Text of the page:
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Alphabet Parenting: D is for Decision

Editorial

8/27/2021 | Dr. Tamar Andrews

Decision

/dəˈsiZHən/

a conclusion or resolution reached after consideration

Parenting is challenging and one of the hardest parts happens when children challenge your decisions. Our job as parents is to prepare children for the future: making decisions, living with the consequences of those decisions, and then understanding how to make even better choices the next time. The easiest way to know how to proceed is to understand that there are usually four different decision types in your home. My husband and I used these with our own children and found it very helpful to distinguish between them:

1. OUR DECISION: in these scenarios, every person got one vote and the majority decision was chosen. These could include decisions such as: what we are eating for dinner (cookies were never one of the options), which park we are going to on Sunday, which movie we are going to watch, etc. It’s all about the “we” of our family.

2. THEIR DECISION: for these, only the children would vote and get to make the decision. Mine would get quite a kick out of making decisions that were sometimes outrageous. For example, I asked: “what do you want for dessert?” And the kids all chose IHOP at midnight. So we went to IHOP at midnight on a Saturday, but every one of them passed out. Next time they decided to try IHOP again, but at 9 pm.

3. MY DECISION: this is where the decisions were left solely to the parents and there was no equivocating. These decisions would include when we went to the doctor or dentist, taking medicine, bedtime, bath time, and showing up to each birthday party they were invited to so they could learn good manners. While it seems cut-and-dry, it can be valuable to be able to give children context on how these decisions are made without necessarily opening them up for debate as an "our" decision.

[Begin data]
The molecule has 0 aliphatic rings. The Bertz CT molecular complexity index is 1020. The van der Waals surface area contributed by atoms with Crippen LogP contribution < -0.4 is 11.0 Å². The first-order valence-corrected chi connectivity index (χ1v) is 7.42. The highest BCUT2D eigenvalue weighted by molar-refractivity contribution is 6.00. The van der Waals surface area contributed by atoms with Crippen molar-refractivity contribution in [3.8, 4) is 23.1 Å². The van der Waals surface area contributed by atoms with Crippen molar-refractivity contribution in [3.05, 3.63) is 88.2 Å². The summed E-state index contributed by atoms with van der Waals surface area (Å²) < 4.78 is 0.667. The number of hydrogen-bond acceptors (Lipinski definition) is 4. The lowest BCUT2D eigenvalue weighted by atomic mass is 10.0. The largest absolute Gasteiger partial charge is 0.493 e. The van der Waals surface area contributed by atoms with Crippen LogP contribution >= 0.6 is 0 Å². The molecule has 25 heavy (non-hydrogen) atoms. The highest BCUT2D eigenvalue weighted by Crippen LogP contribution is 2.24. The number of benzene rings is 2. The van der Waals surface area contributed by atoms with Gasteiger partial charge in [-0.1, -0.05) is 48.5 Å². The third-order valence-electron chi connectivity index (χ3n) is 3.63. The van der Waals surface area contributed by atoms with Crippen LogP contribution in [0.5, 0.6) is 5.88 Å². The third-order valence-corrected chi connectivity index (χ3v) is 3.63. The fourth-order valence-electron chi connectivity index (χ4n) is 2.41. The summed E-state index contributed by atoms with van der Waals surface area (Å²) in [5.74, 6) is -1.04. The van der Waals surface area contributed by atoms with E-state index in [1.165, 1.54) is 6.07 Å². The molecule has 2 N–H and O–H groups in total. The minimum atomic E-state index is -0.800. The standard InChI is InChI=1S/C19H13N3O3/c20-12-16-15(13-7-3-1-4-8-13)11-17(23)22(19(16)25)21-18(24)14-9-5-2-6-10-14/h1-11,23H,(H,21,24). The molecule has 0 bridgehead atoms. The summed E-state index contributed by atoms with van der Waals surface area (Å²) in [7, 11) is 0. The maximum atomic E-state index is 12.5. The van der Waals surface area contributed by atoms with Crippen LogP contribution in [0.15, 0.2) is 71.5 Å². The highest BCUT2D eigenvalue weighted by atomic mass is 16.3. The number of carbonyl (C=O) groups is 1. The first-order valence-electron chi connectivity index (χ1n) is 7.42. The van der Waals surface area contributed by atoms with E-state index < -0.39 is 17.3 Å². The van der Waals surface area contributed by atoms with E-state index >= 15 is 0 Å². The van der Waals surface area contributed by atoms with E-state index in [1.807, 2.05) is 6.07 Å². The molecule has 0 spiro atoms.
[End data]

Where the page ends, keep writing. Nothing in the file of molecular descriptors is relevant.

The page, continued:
4. MY DECISION WITH YOUR INPUT: This was similar to the previous category only here I would accept negotiations and conversations about decisions. In one instance, if they really did not want to go to a birthday party, I could compromise and say: “we will go, drop off the present, say happy birthday, and then excuse ourselves.” I would also allow a once-in-a-blue-moon change to bedtime if there was something special happening. This is the most crucial decision-making as a parent because it requires flexibility. These decisions will rarely follow a rule set, so they have to be made on the fly.

One of the most important aspects of using this technique is to make sure that you let your child understand which type of decision it is. This can be done by your tone and inflection, your words, your facial expressions, and more. By allowing your child to have ownership of some decision-making in the home from a young age, you are teaching them skills that will transcend beyond their home life.

They’ll be better prepared for increasing independence and understanding the consequences of their actions with new types of important decisions at each phase of life.

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